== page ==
• Exercise more than you regularly do or looking to make drastic dietary changes
  • If you are ill, you may require a change in dosage
  • Are travelling abroad to a different time zone which may affect your insulin schedule. Before travelling consult your doctor and ensure you bring enough Novolin ge with you on your trip.
  • Are pregnant, breastfeeding or planning pregnancy speak to your doctor for advice
  • Drive or operate heavy machinery: pay attention for signs of hypoglycemia as it may impact your ability to concentrate. You should discuss with your doctor whether you should drive.
  • Are using Thiazolidinediones (oral antidiabetic drug). In combination with insulin can lead to increased risk of heart failure or oedema. Consult your doctor if you are experiencing localized swelling (oedema), signs of heart failure or shortness of breath.
  • Experience hypokalemia (low potassium) which is a side effect associated with all insulins. You may be more at risk if you are losing potassium (ie diarrhea) or on potassium lowering drugs.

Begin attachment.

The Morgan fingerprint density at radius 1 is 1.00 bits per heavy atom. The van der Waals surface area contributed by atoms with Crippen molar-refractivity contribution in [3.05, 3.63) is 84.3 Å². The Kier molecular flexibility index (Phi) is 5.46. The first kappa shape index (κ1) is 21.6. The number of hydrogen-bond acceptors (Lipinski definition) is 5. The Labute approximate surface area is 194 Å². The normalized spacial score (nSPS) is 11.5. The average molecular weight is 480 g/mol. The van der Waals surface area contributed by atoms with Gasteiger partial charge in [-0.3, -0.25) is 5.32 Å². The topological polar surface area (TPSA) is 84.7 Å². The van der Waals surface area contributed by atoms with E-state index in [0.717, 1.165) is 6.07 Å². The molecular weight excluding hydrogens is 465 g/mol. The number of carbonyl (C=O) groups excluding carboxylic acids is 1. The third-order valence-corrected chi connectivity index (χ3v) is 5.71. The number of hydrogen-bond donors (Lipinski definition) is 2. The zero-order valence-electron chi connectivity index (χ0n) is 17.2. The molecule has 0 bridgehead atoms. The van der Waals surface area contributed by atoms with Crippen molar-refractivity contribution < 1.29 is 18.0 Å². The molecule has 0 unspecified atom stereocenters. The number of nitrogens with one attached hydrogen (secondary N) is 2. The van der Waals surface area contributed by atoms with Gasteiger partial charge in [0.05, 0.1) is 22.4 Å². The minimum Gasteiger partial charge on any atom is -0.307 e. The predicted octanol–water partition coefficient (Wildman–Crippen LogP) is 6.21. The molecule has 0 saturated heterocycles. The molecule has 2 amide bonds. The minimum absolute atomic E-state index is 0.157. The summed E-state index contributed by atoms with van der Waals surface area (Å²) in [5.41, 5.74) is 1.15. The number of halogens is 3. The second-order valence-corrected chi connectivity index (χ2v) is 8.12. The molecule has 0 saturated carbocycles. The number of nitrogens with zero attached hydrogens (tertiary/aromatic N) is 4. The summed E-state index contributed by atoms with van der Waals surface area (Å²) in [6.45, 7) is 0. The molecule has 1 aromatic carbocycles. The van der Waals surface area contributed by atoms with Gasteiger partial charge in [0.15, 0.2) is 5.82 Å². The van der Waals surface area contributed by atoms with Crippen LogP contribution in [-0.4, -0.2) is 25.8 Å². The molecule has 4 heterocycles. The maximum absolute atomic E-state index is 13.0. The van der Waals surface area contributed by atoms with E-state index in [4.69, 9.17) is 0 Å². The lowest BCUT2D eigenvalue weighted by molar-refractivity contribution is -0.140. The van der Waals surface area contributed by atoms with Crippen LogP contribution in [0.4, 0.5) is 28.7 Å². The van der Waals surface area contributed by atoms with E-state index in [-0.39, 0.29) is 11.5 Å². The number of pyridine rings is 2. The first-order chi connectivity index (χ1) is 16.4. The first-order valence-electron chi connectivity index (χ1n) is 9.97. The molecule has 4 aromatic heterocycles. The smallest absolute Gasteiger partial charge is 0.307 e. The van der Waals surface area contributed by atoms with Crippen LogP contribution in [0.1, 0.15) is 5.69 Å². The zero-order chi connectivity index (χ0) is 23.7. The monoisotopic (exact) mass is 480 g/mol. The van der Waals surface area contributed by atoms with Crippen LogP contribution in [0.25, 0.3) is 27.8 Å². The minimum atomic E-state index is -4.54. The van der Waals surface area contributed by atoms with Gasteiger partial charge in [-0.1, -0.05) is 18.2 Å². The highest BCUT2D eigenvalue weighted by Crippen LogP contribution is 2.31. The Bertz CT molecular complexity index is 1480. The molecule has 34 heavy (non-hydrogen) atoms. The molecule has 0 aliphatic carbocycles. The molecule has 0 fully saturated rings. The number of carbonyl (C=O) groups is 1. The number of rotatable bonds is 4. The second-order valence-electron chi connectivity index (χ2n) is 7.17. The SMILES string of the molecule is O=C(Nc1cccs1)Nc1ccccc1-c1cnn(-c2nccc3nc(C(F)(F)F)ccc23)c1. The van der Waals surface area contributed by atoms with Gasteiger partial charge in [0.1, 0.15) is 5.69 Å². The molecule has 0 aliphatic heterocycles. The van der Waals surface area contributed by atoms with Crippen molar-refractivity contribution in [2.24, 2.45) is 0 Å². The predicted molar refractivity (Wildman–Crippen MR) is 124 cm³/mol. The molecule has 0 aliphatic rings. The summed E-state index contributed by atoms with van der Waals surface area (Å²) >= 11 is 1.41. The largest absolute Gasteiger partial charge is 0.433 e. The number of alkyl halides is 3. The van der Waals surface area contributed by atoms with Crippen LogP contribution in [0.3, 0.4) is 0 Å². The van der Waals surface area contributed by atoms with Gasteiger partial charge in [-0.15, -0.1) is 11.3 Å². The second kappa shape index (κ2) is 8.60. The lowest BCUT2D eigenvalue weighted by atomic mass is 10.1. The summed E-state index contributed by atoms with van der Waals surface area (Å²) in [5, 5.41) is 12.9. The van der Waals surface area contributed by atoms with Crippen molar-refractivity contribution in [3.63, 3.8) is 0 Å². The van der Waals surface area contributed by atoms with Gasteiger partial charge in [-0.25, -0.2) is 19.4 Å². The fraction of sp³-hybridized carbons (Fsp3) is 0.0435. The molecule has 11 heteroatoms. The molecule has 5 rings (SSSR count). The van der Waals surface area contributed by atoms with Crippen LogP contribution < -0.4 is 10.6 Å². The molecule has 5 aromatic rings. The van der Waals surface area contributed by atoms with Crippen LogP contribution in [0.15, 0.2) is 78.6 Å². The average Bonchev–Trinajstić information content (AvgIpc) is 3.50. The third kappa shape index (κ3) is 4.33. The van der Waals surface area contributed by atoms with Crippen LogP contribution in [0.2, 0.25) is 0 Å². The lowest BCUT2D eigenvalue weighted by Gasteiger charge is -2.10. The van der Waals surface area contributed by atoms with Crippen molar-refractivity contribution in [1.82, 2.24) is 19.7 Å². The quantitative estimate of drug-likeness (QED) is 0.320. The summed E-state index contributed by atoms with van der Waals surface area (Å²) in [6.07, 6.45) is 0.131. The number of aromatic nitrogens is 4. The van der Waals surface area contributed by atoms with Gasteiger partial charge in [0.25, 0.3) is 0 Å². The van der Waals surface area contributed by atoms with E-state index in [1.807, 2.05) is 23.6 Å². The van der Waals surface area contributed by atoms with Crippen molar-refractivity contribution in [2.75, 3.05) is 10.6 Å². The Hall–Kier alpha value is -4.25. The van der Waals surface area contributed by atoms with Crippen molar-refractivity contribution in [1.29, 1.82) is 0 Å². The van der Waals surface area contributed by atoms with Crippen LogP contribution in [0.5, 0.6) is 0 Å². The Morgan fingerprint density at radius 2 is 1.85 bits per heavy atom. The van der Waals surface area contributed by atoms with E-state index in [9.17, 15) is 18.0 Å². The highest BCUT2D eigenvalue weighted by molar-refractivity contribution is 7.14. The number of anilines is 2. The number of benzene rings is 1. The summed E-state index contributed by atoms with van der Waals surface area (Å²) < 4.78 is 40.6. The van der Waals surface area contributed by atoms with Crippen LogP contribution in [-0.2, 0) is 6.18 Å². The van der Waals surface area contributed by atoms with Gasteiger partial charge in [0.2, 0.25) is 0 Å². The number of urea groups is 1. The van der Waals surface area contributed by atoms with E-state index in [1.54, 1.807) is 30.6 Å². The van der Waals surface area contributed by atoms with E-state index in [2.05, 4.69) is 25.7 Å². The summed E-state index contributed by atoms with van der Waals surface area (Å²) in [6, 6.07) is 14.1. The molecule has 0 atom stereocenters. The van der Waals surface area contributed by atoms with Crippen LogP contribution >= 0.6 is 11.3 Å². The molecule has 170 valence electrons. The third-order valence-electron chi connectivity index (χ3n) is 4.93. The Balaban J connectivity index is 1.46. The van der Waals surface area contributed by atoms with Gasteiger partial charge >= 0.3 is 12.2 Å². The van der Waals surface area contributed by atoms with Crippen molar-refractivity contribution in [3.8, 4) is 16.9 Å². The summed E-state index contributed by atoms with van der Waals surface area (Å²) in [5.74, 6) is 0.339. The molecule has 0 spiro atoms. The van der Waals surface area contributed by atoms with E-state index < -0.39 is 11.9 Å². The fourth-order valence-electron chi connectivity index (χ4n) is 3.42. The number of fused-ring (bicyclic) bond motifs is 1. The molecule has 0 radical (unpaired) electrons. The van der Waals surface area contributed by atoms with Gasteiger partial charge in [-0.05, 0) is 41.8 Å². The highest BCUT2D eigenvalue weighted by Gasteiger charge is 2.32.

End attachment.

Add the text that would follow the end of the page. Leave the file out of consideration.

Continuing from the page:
• Let your doctor know of any natural supplements, vitamins, minerals, alternative medications or over-the-counter medications you are currently taking

Allergic Reactions

Seek medical attention immediately if you experience signs of allergic reaction or begin to feel unwell (start sweating, vomiting, have difficulty breathing, feel dizzy, rapid heart beat)

Skin Irritations

Repeated injections at the same site may cause fatty tissue under the skin to shrink (lipoatrophy) or thicken (lipohypertrophy). To avoid this, rotate injection sites. Notify your doctor if you begin to see skin thickening or pitting at the site of injection.

Diabetic retinopathy (eye background changes)

If you have diabetic retinopathy and your blood sugar levels improve very quickly, the retinopathy may worsen. Speak to your doctor about this.

Swollen joints

Water retention may cause swelling around the ankles and joints. However this soon disappears.

Rare side effects include: